Hydraulic Institute Updates Viscosity Correction Standard
The Hydraulic Institute (HI) has updated the 2004 edition of the ANSI/HI standard on viscosity correction and published the Effects of Liquid Viscosity on Rotodynamic (Centrifugal and Vertical) Pump Performance ANSI/HI 9.6.7-2010.
This standard, which was previously revised in 2004, has been updated to provide better results and is easier to use for those who are involved in pumping liquids with viscosity higher than water.
ANSI/HI 9.6.7 – 2010 applies to single stage and multistage rotodynamic (centrifugal and vertical) pumps having radial impellers ns = 60, (Ns = 3000), handling liquids exhibiting Newtonian behavior, and a kinematic viscosity greater than 1 and less than 4000 centistokes.
Major improvements of the 2010 version of the standard compared to the 2004 version include refined mathematics for better results throughout, editorial changes for easier reading and increased educational content and figures showing characteristics when pumping viscous liquids have been clarified for improved accuracy. The upper limit of the flow range has also been increased to 410 m3/h (1800 gpm) in the updated standard.
“The classical version of viscosity correction that was developed years ago by the Hydraulic Institute relied on interpolation using correction curves and nomographs. This updated version of the viscosity correction provides a mathematical solution that eliminates the potential error created by interpolation”, explained Gregg Romanyshyn, Technical Director of HI.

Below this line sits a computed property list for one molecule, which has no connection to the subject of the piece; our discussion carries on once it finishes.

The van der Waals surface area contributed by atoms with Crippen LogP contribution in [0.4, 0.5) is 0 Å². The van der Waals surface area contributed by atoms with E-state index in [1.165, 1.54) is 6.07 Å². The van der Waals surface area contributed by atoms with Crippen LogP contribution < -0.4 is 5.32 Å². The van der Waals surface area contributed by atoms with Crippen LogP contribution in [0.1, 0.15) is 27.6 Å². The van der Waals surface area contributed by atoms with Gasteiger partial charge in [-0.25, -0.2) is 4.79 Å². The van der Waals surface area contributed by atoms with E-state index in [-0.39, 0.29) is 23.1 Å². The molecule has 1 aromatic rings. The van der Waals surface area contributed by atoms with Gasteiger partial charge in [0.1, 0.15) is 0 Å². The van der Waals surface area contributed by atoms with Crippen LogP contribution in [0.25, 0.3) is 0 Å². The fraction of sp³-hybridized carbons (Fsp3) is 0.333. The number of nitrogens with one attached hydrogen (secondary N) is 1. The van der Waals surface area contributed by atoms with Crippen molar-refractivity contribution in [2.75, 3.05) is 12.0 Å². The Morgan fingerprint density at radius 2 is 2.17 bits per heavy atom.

HI Pump Standards are reliable, widely accepted references for anyone involved in pumps, including users, consultants, contractors, construction firms, manufacturers of pumps, seals, motors, instrumentation, controls, and pump software developers and systems integrators. HI periodically introduces new Standards based on industry needs. HI’s complete library of ANSI/HI standards for the pump industry is user-friendly, and available in both electronic and print formats at the HI e-Store or by calling the Hydraulic Institute’s purchasing line.
Source: Hydraulic Institute Inc.